As an owner or manager in a dealership, you are often viewed as an expert in the product that you sell and service, and rightfully so. You know more about the details of the product than just about anyone else. When thinking about conveying professionalism in your dealership and selling your brand, it’s important to not undervalue the power of the knowledge.
People come to your business because you are the expert.
Think about the amount of time and money you have put into becoming an expert on the products that you carry. I assume it’s a substantial amount of both. But, if you are like many of our dealers, the product knowledge you and your team have may be one of the best kept secrets in your dealership!
When we understand that people come to a dealership because these assume that we are the experts at what we do, it changes how we do things and how we equip our people. We have to start thinking about how to get the word out. Maybe start by making sure every invoice leaving your dealership has the cumulative time in the industry of all your employees, or maybe break it up by department. When your employees finish a certification or training, are you sharing it with your customers? When our customers know about the continued training we are doing with our people, it elevates the status of our dealership in their minds and continues to allow us to charge a premium price for the premium services we offer.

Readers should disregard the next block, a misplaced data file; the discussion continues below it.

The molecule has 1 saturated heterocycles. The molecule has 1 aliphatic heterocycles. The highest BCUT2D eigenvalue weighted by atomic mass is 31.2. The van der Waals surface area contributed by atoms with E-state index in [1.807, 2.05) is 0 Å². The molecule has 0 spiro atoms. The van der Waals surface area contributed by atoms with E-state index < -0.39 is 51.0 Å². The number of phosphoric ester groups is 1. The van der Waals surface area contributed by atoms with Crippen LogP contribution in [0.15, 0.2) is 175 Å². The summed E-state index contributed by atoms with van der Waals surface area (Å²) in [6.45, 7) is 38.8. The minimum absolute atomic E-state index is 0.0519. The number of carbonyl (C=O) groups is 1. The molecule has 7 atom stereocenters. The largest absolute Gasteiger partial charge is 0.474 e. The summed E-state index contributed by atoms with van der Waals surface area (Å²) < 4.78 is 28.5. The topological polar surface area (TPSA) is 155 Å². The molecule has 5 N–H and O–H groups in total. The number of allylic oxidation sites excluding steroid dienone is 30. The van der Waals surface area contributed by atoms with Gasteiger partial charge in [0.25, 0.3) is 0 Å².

One of our dealers made sure that everyone knew when their Service manager completed their EDA Service Manager Certification by not only putting the emblem on their website but by ensuring it was on the dealership’s social media accounts and other promotions they sent out.
Your customers don’t need to know everything you know about the product, they just want the information that affects them.
On the flip side, while we have this incredible knowledge base about the products we carry, your customers don’t want all of the details about every piece of equipment you have in your dealership. They only want the information that is relevant to them. Many times we see salespeople talk themselves out of sales because they are oversharing specific product knowledge that the customer just doesn’t care about. Your customers only have one question when they are buying from you: “How does this affect me?” The challenge for salespeople is to answer that question with as much clarity as possible while keeping the customer engaged.
We know you have all the information in your head, but not all the information needs to come out of your mouth.
Find out what it is the customer needs from the product you are selling and servicing and stick to what they need. Typically, a customer can only retain three key points about the product during their discussion with you, keep it simple and you will have a customer that not only remains engaged but will be more likely to buy the product or service you’re sharing about.